As ALEC’s chair for Wisconsin, Vos was doing what was expected of him. Enacting burdensome photo ID or proof of citizenship requirements has long been an ALEC priority. ALEC and its sponsors have an enduring mission to pass laws that would make it harder for millions of Americans to vote, impose barriers to direct democracy and let big money flow more freely into campaigns.

Republicans have argued for years that “voter fraud” (rather than unpopular policies) costs the party election victories. A key member of the Corporate Executive Committee for ALEC’s Public Safety and Elections Task Force is Sean Parnell, president of the Center for Competitive Politics, which began highlighting voter ID efforts in 2006, shortly after Karl Rove encouraged conservatives to take up voter fraud as an issue. Kansas Republican Kris Kobach, who along with ALEC itself helped draft Arizona’s anti-immigration law, has warned of “illegally registered aliens.”


At least thirty-three states have introduced voter ID laws this year. In addition to Wisconsin, Alabama, Kansas, South Carolina and Tennessee have passed similar bills. Only a veto by Democratic Governor John Lynch prevented New Hampshire from enacting a law the Republican House speaker admitted was advanced to make it harder for “liberal” students to cast ballots, and that one state representative described as “directly attributable to ALEC.”

ALEC’s goal is to influence not just state politics but also the 2012 presidential race, to “give the electoral edge to their preferred candidates,” as Cristina Francisco McGuire of the Progressive States Network pointed out in March. “It’s no coincidence that they are waging the fiercest of these battles in states that are also the likeliest battleground states in 2012, where suppressing the youth vote could have a dramatic impact,” she wrote. The one class of voters that ALEC seeks to protect with resolutions and model legislation—overseas military voters—happens to be likely to vote Republican.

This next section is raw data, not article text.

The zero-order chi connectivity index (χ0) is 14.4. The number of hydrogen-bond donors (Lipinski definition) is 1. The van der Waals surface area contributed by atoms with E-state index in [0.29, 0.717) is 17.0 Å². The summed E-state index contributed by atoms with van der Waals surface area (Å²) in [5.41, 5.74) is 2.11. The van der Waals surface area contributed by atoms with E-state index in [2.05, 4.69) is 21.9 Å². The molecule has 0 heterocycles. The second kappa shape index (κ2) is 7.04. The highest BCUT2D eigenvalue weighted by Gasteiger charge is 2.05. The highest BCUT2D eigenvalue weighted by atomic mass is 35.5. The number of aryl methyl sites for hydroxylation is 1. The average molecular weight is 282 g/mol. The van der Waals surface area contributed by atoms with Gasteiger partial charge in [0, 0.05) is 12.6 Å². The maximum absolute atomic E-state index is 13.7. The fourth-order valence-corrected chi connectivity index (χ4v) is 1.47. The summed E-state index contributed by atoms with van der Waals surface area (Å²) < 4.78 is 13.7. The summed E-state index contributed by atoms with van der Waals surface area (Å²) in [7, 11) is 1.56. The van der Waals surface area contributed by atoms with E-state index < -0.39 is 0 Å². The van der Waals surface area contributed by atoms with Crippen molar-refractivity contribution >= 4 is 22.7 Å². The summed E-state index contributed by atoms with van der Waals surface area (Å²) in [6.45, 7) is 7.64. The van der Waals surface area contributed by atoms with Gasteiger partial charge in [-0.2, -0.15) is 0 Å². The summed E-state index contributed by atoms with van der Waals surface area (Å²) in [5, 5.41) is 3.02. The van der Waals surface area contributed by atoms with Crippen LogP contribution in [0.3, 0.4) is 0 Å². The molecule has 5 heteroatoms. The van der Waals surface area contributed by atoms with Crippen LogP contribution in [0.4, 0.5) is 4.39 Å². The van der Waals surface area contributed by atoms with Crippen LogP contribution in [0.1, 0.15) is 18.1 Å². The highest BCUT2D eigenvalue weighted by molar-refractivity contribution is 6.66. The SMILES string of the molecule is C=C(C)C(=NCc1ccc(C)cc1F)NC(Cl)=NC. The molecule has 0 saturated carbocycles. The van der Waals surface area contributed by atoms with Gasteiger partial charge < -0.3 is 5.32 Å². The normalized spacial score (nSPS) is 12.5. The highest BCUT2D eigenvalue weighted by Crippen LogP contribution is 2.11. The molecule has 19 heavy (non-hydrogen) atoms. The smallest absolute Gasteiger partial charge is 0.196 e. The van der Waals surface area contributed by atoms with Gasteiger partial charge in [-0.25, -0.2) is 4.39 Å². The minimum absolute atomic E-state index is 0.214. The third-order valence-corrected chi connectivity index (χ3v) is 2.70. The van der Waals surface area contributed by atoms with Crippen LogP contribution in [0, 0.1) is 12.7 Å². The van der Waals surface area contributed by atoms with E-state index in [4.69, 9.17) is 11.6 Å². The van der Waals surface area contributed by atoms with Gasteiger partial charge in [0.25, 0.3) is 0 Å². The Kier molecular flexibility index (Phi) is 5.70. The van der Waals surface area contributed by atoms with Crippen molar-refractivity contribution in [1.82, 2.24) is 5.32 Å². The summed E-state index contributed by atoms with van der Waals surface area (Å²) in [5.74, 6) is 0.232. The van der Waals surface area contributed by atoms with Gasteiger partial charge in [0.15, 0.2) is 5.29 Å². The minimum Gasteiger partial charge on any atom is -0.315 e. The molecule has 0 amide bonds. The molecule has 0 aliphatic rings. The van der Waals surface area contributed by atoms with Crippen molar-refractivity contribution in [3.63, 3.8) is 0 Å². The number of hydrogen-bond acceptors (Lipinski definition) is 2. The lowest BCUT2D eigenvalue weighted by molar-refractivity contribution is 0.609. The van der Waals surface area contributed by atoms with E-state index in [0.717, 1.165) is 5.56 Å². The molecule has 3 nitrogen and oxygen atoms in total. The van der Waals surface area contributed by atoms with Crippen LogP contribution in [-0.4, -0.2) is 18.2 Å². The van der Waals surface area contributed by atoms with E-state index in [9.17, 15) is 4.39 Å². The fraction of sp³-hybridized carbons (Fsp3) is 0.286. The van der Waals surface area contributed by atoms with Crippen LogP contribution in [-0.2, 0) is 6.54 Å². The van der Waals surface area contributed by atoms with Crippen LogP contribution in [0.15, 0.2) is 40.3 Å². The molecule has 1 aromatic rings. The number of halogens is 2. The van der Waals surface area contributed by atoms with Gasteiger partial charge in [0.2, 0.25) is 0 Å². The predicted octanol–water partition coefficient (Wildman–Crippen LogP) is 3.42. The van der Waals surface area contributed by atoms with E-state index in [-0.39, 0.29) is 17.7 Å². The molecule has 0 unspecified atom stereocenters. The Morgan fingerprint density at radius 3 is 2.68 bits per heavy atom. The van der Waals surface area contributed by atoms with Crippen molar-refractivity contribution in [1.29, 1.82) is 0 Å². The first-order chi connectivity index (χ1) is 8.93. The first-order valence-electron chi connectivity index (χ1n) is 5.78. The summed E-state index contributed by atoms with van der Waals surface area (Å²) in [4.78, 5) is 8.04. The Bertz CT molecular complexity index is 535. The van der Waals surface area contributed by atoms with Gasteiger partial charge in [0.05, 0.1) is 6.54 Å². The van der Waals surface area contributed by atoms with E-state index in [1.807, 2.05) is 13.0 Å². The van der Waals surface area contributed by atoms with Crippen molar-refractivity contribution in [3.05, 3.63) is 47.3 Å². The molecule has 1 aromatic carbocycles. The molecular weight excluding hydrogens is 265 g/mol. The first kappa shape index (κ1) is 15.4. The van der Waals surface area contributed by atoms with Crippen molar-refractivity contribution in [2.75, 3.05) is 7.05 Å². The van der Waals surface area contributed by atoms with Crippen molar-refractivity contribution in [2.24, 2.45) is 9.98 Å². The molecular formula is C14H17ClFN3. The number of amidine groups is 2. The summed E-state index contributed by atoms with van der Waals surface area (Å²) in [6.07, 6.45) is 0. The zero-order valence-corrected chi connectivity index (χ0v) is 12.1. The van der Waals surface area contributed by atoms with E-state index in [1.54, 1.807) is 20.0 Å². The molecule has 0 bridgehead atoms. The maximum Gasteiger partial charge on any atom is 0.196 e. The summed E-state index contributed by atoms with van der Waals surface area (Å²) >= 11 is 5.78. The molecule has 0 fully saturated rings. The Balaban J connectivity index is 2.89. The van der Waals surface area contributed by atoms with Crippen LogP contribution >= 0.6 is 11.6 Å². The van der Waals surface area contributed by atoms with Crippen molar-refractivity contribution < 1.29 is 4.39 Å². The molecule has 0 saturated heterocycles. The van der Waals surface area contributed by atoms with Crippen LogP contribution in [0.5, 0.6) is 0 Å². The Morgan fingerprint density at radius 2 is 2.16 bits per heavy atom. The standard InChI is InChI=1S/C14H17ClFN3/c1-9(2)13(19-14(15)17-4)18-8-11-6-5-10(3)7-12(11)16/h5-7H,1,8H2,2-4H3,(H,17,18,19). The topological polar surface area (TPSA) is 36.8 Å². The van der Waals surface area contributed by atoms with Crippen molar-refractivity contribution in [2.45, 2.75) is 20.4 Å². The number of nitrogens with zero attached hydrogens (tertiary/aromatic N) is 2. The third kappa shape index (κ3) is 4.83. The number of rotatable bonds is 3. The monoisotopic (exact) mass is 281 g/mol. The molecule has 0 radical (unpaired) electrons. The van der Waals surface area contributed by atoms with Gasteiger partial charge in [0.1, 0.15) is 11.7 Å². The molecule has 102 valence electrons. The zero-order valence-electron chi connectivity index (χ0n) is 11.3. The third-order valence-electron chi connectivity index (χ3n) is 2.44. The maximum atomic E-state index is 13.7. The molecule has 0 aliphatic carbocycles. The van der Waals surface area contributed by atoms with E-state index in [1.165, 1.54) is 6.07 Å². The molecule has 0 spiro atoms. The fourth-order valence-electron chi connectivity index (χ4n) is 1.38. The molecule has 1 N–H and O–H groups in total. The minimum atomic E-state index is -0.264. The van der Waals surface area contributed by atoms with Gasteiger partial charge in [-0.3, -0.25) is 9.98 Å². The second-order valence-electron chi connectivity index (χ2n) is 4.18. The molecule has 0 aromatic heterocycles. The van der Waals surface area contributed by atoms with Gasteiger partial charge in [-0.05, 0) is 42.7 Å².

While ALEC worries about the candidate with the most votes winning, it has no problem with policies that increase the likelihood that the candidate with the most money and corporate support will prevail. Its 2009 Resolution Supporting Citizen Involvement in Elections bluntly “opposes all efforts to limit [citizen] involvement by limiting campaign contributions.” A resolution approved last year expresses support for the Supreme Court’s Citizens United ruling. ALEC even opposes moves to give shareholders a say in the expenditure of corporate funds on campaigning.


Of course, ALEC is not opposed to uniformity in election procedures as such. It just wants the rules to be set by CEOs, campaign donors and conservative legislators. Restricting voting and direct democracy while ensuring that corporations can spend freely on campaigning makes advancing the conservative agenda a whole lot easier. “Once they set the rules for elections and campaigns,” says Wisconsin State Representative Mark Pocan, a longtime ALEC critic, “ALEC will pretty much call the shots.”


Filed under Constitution, Democrats, Florida, humor, Immigration, Justice Department, Karl Rove, movies, New Hampshire, parody, politics, Republicans, Senate, snark, South Carolina, Supreme Court, Wordpress Political Blogs

35 responses to “I’ll take ‘Rigging Elections’ for a few million, ALEC

  1. You’ve really got this down, nonnie. These guys are scary. How did politics get so diabolic?

    • fran had a good post about ALEC the other day.

      politics has been this diabolic many times before, and it’s always been when the rich get greedy and when hatred is used as a weapon. you’d think we would have learned our lesson by now, but as long as the rich have power, there will be enough of the unwashed masses to let them get away with just about anything.